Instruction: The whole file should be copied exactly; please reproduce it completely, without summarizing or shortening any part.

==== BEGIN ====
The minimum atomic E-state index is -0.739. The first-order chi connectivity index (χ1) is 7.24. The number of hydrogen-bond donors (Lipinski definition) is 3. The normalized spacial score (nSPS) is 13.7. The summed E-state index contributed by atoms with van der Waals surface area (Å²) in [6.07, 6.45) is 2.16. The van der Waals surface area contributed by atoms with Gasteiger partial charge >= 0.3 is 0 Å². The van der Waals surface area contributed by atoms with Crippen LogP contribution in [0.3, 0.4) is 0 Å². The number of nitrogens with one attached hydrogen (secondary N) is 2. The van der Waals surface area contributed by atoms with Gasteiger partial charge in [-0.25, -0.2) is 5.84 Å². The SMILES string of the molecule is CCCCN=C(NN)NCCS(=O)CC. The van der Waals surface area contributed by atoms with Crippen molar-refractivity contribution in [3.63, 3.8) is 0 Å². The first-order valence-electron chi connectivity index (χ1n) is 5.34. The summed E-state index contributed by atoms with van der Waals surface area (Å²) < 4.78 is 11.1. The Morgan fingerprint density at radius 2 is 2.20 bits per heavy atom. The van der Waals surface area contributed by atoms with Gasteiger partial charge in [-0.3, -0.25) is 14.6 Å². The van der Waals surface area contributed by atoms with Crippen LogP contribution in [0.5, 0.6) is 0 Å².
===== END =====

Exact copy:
The minimum atomic E-state index is -0.739. The first-order chi connectivity index (χ1) is 7.24. The number of hydrogen-bond donors (Lipinski definition) is 3. The normalized spacial score (nSPS) is 13.7. The summed E-state index contributed by atoms with van der Waals surface area (Å²) in [6.07, 6.45) is 2.16. The van der Waals surface area contributed by atoms with Gasteiger partial charge >= 0.3 is 0 Å². The van der Waals surface area contributed by atoms with Crippen LogP contribution in [0.3, 0.4) is 0 Å². The number of nitrogens with one attached hydrogen (secondary N) is 2. The van der Waals surface area contributed by atoms with Gasteiger partial charge in [-0.25, -0.2) is 5.84 Å². The SMILES string of the molecule is CCCCN=C(NN)NCCS(=O)CC. The van der Waals surface area contributed by atoms with Crippen molar-refractivity contribution in [3.63, 3.8) is 0 Å². The first-order valence-electron chi connectivity index (χ1n) is 5.34. The summed E-state index contributed by atoms with van der Waals surface area (Å²) < 4.78 is 11.1. The Morgan fingerprint density at radius 2 is 2.20 bits per heavy atom. The van der Waals surface area contributed by atoms with Gasteiger partial charge in [-0.3, -0.25) is 14.6 Å². The van der Waals surface area contributed by atoms with Crippen LogP contribution in [0.5, 0.6) is 0 Å².